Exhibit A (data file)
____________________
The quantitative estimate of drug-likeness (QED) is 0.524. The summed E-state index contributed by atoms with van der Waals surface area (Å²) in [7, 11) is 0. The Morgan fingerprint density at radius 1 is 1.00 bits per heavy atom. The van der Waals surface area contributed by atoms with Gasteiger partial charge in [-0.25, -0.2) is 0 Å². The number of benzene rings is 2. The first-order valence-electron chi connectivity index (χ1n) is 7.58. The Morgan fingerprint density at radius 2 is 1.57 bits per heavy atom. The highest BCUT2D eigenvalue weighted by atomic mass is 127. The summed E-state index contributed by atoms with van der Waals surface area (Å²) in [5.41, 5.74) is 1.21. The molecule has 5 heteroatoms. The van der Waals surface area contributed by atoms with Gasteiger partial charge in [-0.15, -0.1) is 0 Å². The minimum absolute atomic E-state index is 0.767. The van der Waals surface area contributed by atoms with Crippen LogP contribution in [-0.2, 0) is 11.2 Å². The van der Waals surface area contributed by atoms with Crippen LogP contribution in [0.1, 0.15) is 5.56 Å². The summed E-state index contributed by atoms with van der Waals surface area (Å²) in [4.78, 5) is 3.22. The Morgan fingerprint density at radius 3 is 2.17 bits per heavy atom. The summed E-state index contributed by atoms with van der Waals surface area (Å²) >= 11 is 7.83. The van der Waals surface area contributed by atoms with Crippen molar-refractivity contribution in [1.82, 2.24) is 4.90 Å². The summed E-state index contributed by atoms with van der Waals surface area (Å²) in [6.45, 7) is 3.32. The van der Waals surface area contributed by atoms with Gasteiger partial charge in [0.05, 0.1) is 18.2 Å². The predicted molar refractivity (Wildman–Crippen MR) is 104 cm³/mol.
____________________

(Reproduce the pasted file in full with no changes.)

The quantitative estimate of drug-likeness (QED) is 0.524. The summed E-state index contributed by atoms with van der Waals surface area (Å²) in [7, 11) is 0. The Morgan fingerprint density at radius 1 is 1.00 bits per heavy atom. The van der Waals surface area contributed by atoms with Gasteiger partial charge in [-0.25, -0.2) is 0 Å². The number of benzene rings is 2. The first-order valence-electron chi connectivity index (χ1n) is 7.58. The Morgan fingerprint density at radius 2 is 1.57 bits per heavy atom. The highest BCUT2D eigenvalue weighted by atomic mass is 127. The summed E-state index contributed by atoms with van der Waals surface area (Å²) in [5.41, 5.74) is 1.21. The molecule has 5 heteroatoms. The van der Waals surface area contributed by atoms with Gasteiger partial charge in [-0.15, -0.1) is 0 Å². The minimum absolute atomic E-state index is 0.767. The van der Waals surface area contributed by atoms with Crippen LogP contribution in [-0.2, 0) is 11.2 Å². The van der Waals surface area contributed by atoms with Crippen LogP contribution in [0.1, 0.15) is 5.56 Å². The summed E-state index contributed by atoms with van der Waals surface area (Å²) in [4.78, 5) is 3.22. The Morgan fingerprint density at radius 3 is 2.17 bits per heavy atom. The summed E-state index contributed by atoms with van der Waals surface area (Å²) >= 11 is 7.83. The van der Waals surface area contributed by atoms with Crippen molar-refractivity contribution in [1.82, 2.24) is 4.90 Å². The summed E-state index contributed by atoms with van der Waals surface area (Å²) in [6.45, 7) is 3.32. The van der Waals surface area contributed by atoms with Gasteiger partial charge in [0.05, 0.1) is 18.2 Å². The predicted molar refractivity (Wildman–Crippen MR) is 104 cm³/mol.